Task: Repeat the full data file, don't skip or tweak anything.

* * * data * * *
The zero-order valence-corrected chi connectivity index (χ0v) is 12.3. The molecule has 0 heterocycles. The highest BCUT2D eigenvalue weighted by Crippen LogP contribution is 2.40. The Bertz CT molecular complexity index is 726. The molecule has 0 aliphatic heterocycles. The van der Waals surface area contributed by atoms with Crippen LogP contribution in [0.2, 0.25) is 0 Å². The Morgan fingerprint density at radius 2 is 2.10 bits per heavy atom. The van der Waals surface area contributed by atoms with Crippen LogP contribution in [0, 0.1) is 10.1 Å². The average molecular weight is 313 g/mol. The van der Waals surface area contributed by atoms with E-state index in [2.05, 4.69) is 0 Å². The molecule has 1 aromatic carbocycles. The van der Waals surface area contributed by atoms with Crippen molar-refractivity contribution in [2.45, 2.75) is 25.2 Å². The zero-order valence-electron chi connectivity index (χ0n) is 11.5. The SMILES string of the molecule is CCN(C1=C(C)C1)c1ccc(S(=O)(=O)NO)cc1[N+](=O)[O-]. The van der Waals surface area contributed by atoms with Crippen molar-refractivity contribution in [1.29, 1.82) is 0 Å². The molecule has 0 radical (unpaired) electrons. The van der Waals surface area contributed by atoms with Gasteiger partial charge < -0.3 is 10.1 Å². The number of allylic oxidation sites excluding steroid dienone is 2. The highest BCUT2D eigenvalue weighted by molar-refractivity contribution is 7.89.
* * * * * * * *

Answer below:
The zero-order valence-corrected chi connectivity index (χ0v) is 12.3. The molecule has 0 heterocycles. The highest BCUT2D eigenvalue weighted by Crippen LogP contribution is 2.40. The Bertz CT molecular complexity index is 726. The molecule has 0 aliphatic heterocycles. The van der Waals surface area contributed by atoms with Crippen LogP contribution in [0.2, 0.25) is 0 Å². The Morgan fingerprint density at radius 2 is 2.10 bits per heavy atom. The van der Waals surface area contributed by atoms with Crippen LogP contribution in [0, 0.1) is 10.1 Å². The average molecular weight is 313 g/mol. The van der Waals surface area contributed by atoms with E-state index in [2.05, 4.69) is 0 Å². The molecule has 1 aromatic carbocycles. The van der Waals surface area contributed by atoms with Crippen molar-refractivity contribution in [2.45, 2.75) is 25.2 Å². The zero-order valence-electron chi connectivity index (χ0n) is 11.5. The SMILES string of the molecule is CCN(C1=C(C)C1)c1ccc(S(=O)(=O)NO)cc1[N+](=O)[O-]. The van der Waals surface area contributed by atoms with Crippen molar-refractivity contribution in [1.29, 1.82) is 0 Å². The molecule has 0 radical (unpaired) electrons. The van der Waals surface area contributed by atoms with Gasteiger partial charge < -0.3 is 10.1 Å². The number of allylic oxidation sites excluding steroid dienone is 2. The highest BCUT2D eigenvalue weighted by molar-refractivity contribution is 7.89.